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Here's Every Chapter-Ending Cliffhanger from the Man of Steel Novelization

Categories: Books, Film and TV

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On a shelf with the classics.
Big news! Novelizations are still a thing! Here's the one you've no doubt been looking for, because, like any reasonable person, you just know that your time would be well spent reading a cheap-o paperback rewrite of the nonsensical script story of the new movie remake of an old movie and its sequel that themselves retold the story of comic books and TV shows that had already been around for the better part of a century.

That is what reading is for: to help us kill those sad moments before bedtime when we are briefly not staring at images of licensed characters.

Anyway, not everyone has the 45 free minutes it would take to read Greg Cox's Man of Steel. To help you decide if you should drop $7.99 at Walgreens, here's how it holds up to the key test for any mass-market paperback: How good are its end-of-chapter keep-you-reading hooks?

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The Village Voice's Top 5 Book Events This Week, May 29-June 4, 2013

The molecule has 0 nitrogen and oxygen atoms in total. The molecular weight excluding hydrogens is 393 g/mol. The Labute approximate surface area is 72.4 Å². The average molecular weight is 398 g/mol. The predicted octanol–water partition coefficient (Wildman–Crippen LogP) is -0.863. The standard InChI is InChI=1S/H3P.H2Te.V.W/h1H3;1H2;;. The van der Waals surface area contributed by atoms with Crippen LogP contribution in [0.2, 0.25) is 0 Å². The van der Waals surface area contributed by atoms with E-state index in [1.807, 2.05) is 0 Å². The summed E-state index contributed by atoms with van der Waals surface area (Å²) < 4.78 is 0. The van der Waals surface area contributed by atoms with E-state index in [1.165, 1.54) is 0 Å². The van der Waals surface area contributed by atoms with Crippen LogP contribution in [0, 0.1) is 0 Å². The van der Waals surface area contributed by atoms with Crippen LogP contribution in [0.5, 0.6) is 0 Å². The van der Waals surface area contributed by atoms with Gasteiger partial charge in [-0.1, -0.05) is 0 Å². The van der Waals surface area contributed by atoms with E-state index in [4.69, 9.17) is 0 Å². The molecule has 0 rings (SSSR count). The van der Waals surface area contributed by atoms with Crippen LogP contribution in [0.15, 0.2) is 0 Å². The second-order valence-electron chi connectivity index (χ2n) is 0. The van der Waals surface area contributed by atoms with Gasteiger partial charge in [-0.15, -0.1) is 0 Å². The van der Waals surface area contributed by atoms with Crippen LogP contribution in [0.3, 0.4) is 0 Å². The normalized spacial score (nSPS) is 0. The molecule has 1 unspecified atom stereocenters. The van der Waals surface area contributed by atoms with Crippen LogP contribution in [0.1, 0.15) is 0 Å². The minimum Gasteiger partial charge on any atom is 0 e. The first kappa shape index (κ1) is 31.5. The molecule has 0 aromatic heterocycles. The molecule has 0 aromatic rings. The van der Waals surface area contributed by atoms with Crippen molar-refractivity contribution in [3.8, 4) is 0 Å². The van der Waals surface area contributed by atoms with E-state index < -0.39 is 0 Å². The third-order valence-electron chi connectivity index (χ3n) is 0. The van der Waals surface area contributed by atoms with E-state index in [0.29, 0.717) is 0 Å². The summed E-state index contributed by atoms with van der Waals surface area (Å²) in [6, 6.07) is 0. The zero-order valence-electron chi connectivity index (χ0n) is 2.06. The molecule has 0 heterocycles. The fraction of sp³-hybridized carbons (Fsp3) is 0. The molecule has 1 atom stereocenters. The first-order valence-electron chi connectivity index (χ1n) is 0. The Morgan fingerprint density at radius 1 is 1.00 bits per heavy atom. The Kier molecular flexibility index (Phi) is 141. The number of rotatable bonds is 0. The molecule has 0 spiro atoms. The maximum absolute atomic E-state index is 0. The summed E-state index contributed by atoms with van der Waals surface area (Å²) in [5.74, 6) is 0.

Categories: Books, Lists!

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2pac v. Biggie: the epic battle.
101 Classic Cookbooks
92Y Tribeca
Wednesday, May 29, 7:30 p.m., $15
Here's one for the foodies--or really anyone who cherishes the cookbook as more than just a batter-stained instructional manual. Like the Rock and Roll Hall of Fame for baked goods, 101 Classic Cookbooks (Rizzoli) is the Fales Library anthology of 501 recipes lifted from a the great defining cookbooks of the 20th Century, as chosen by an expert panel. Tonight some of these judges and honored authors will discuss how the book was compiled and the rationale behind certain selections. Hear archivists Marvin J. Taylor and Clark Wolf talk with writers Marion Nestle, Madhur Jaffrey, and Rose Levy Barenbaum about how cookbooks serve as a reflection of broader American culture, not to mention saving your ass when you have to bring something to a dinner party.